Privately owned British supermarket group Morrisons is considering options on how to deal with the financial struggles of its convenience store partner McColl's Retail Group Plc, Sky News reported on Tuesday.
Morrisons has appointed investment bank Houlihan Lokey to explore options for its exposure to McColl's, the report added.
McColl's last month issued a profit warning and said it was looking at new funding options after an unnamed party withdrew its takeover approach to buy the company.
London-listed McColl's has been negotiating with lenders since last year and had said it was in talks with banks for a longer-term agreement to secure more funding.
McColl's and Morrisons did not immediately respond to Reuters requests for comments.
Last October, Morrisons approved a £7 billion ($9.6 billion) offer by US private equity firm Clayton, Dubilier & Rice (CD&R), bringing the curtain down on Britain's most fiercely contested takeover this year.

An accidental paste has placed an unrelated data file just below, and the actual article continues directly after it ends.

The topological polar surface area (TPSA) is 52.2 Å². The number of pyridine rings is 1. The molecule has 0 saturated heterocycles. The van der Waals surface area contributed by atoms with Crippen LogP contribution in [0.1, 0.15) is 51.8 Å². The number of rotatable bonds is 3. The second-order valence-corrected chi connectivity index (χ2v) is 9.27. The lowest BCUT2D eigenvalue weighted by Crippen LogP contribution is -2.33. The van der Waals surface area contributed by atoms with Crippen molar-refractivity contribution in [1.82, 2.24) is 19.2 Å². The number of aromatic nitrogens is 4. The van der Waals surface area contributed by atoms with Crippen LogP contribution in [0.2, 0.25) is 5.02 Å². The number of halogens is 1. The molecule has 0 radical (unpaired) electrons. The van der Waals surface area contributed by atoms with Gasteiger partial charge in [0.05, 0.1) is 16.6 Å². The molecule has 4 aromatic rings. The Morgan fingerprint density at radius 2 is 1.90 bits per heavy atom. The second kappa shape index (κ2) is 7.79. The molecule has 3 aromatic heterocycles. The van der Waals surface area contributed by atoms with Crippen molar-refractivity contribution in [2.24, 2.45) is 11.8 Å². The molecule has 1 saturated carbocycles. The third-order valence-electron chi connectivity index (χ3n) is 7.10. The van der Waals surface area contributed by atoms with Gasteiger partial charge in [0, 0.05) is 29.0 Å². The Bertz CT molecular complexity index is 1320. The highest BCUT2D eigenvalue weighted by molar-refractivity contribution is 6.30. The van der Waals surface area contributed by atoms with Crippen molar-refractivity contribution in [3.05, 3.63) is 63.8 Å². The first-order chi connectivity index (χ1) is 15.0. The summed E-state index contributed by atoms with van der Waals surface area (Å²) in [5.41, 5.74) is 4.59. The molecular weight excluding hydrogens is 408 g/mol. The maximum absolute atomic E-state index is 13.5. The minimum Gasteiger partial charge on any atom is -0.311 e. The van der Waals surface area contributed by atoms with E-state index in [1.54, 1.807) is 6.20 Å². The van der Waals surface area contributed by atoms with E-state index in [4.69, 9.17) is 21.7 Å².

CD&R, which has former Tesco boss Terry Leahy as a senior adviser, won an auction for Morrisons on 2 October 2021, bidding a penny a share more than a consortium led by Softbank owned Fortress Investment Group.
Investor approval for the deal will concluded a six-month battle to buy Morrisons, Britain's fourth-biggest grocer and one of the country's biggest food producers.
The deal ended Morrisons' 54-year run as a publicly listed company and saw the ultimate decisions on the group's future shift from its Bradford, northern England, base to the New York home of CD&R.